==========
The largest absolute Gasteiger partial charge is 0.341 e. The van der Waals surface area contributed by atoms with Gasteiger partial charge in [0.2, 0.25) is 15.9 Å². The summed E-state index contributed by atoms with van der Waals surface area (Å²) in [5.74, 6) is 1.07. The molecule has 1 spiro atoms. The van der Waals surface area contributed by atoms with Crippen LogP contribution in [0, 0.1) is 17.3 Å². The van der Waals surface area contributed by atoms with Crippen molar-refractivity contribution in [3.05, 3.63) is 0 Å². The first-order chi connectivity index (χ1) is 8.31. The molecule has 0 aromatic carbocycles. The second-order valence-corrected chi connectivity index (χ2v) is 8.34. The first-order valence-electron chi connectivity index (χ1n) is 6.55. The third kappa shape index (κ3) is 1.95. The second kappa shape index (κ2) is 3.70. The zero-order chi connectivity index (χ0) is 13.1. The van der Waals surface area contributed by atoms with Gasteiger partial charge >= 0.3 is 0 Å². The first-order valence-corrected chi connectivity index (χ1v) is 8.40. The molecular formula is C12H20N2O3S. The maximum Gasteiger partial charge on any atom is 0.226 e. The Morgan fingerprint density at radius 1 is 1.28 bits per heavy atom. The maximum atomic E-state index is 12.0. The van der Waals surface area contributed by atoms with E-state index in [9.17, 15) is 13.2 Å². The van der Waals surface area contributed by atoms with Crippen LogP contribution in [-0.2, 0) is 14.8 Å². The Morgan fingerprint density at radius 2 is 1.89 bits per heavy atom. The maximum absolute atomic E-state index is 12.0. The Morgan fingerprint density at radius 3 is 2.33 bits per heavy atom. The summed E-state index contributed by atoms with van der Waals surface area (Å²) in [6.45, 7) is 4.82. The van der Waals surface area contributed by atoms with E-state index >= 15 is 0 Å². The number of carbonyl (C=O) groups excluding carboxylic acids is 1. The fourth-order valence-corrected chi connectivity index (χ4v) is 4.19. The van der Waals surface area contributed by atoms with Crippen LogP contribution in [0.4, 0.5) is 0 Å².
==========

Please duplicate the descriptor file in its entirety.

The largest absolute Gasteiger partial charge is 0.341 e. The van der Waals surface area contributed by atoms with Gasteiger partial charge in [0.2, 0.25) is 15.9 Å². The summed E-state index contributed by atoms with van der Waals surface area (Å²) in [5.74, 6) is 1.07. The molecule has 1 spiro atoms. The van der Waals surface area contributed by atoms with Crippen LogP contribution in [0, 0.1) is 17.3 Å². The van der Waals surface area contributed by atoms with Crippen molar-refractivity contribution in [3.05, 3.63) is 0 Å². The first-order chi connectivity index (χ1) is 8.31. The molecule has 0 aromatic carbocycles. The second-order valence-corrected chi connectivity index (χ2v) is 8.34. The first-order valence-electron chi connectivity index (χ1n) is 6.55. The third kappa shape index (κ3) is 1.95. The second kappa shape index (κ2) is 3.70. The zero-order chi connectivity index (χ0) is 13.1. The van der Waals surface area contributed by atoms with Gasteiger partial charge >= 0.3 is 0 Å². The first-order valence-corrected chi connectivity index (χ1v) is 8.40. The molecular formula is C12H20N2O3S. The maximum Gasteiger partial charge on any atom is 0.226 e. The Morgan fingerprint density at radius 1 is 1.28 bits per heavy atom. The maximum atomic E-state index is 12.0. The van der Waals surface area contributed by atoms with E-state index in [9.17, 15) is 13.2 Å². The van der Waals surface area contributed by atoms with Crippen LogP contribution in [-0.2, 0) is 14.8 Å². The Morgan fingerprint density at radius 2 is 1.89 bits per heavy atom. The maximum absolute atomic E-state index is 12.0. The Morgan fingerprint density at radius 3 is 2.33 bits per heavy atom. The summed E-state index contributed by atoms with van der Waals surface area (Å²) in [6.45, 7) is 4.82. The van der Waals surface area contributed by atoms with E-state index >= 15 is 0 Å². The number of carbonyl (C=O) groups excluding carboxylic acids is 1. The fourth-order valence-corrected chi connectivity index (χ4v) is 4.19. The van der Waals surface area contributed by atoms with Crippen LogP contribution in [0.4, 0.5) is 0 Å².